Flying. So what about the bridge body? I was thinking of making a cylindrical airplane cabin, and another colleague wanted a pitched roof that could connote the traditional wooden structure. After rounds of wrangling, I made a compromise: a triangle on one side and a circle on the other, with a smooth transition between the two. At this point, the design began to possess cultural connotations: through eastern and western architectural traditions, the triangle reminds people of sloping roofs in timber construction, and the circle is usually associated with vaults or domes. in masonry.

From the end of the semicircular arch looking at the end of the triangular roof.  Image © Yilei Zhu
From the end of the semicircular arch looking at the end of the triangular roof. Image © Yilei Zhu
the
The “anatomical diagram” of the underground works of the bridge: all kinds of infrastructure are hidden under the skin, and the bridge each landing must be controlled with precision
Children crossing the bridge.  Image © Dongliang Ye
Children crossing the bridge. Image © Dongliang Ye

We can proudly say that the roof of this small gateway in Chang’an simultaneously “indicates” two architectural traditions. Or in other words, it connects the two opposing ideal forms in the history of architecture.

Children crossing the bridge.  Image © Liguo Su
Children crossing the bridge. Image © Liguo Su
Overlooking the canal and enjoying the
Overlooking the canal and enjoying the “impressionist landscape” from a balcony. Image © Yilei Zhu

Realization. The smooth transition between the circle and the triangle, and the gradually enlarged cracks in the roof for sunlight, like a mantis shrimp opening its shells, resulted in an extremely complex 3D curved surface for each roof section. Doing a geometric analysis in a computer model was not that difficult, but the shape of the roof led us to spend several months researching suitable construction techniques. We once wanted to use ceramic tiles which were once popular, but not today in Guangdong. We finally gave up on the idea for fear that the tiles would fall off due to the constant vibrations of the bridge. Instead, we chose steel skeletons and aluminum panels to provide reassurance.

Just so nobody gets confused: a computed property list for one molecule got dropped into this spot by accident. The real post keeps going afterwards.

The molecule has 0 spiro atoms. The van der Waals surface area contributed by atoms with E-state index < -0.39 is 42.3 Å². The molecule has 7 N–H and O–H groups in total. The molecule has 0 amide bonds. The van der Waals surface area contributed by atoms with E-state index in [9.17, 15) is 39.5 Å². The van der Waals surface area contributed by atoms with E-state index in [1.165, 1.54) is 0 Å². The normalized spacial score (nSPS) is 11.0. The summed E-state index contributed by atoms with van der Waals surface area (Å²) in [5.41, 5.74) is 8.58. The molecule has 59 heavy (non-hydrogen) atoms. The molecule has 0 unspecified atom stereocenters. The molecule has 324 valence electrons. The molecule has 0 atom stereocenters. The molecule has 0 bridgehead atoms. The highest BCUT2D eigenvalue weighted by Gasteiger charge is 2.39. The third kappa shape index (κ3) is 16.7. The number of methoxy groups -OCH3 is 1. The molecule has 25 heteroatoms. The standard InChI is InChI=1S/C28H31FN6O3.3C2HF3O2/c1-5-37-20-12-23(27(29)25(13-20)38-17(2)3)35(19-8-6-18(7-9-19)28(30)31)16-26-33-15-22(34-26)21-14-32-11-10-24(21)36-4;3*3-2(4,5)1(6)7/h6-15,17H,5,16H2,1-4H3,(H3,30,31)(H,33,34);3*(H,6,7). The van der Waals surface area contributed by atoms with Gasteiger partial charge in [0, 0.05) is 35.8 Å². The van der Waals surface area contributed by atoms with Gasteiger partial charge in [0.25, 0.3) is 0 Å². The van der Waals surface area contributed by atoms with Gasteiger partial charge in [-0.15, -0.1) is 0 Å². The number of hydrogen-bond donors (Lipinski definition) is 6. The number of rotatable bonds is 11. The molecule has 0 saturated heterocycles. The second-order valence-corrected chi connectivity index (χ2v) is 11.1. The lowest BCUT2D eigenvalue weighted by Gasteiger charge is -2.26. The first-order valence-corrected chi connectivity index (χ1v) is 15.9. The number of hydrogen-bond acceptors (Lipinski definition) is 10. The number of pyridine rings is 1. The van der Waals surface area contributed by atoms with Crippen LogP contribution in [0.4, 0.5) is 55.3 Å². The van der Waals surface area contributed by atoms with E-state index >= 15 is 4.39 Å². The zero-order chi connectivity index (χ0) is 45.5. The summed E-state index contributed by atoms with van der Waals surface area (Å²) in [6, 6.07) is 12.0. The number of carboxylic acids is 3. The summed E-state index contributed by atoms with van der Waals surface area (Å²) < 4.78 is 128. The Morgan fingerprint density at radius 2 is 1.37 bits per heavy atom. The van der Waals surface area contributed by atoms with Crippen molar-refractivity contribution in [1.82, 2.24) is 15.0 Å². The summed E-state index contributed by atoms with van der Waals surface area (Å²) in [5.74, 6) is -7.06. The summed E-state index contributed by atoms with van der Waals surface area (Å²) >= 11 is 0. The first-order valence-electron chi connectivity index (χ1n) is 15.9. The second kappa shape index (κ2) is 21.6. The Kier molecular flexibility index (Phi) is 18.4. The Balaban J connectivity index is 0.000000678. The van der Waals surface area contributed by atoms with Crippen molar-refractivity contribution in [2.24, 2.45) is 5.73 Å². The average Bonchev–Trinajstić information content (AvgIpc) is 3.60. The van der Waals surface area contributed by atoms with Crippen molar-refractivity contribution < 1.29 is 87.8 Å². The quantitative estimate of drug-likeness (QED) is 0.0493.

Children crossing the bridge.  Image © Yilei Zhu
Children crossing the bridge. Image © Yilei Zhu
structure diagram
structure diagram
interior.  Image © Liguo Su
interior. Image © Liguo Su

The biggest puzzle, however, was the underground work, the parts normally invisible. Above the ground surface, the site appears wide open and easy going, but below it turned out to be densely woven by all manner of mysterious pipelines. We finally realized that the bridge should not only cross the visible canal, the flow of cars and the green belts of the streets above the ground, but also avoid all the underground pipes for electricity, sewers, water supply. water, drainage, gas and telecommunications. He had to do each landing as delicately as a ballerina.

Children hang around the ramp.  Image © Liguo Su
Children hang around the ramp. Image © Liguo Su

This project is one of the first works of Zhu Tao Architecture Studio, officially recorded in Shenzhen in 2016. It carries our aspiration to bring together two types of poetry in design: grounded and liberating. In September 2019, the primary school reopened and a thousand students flocked to the catwalk. In its daily use, the real life of the bridge has begun.

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concept design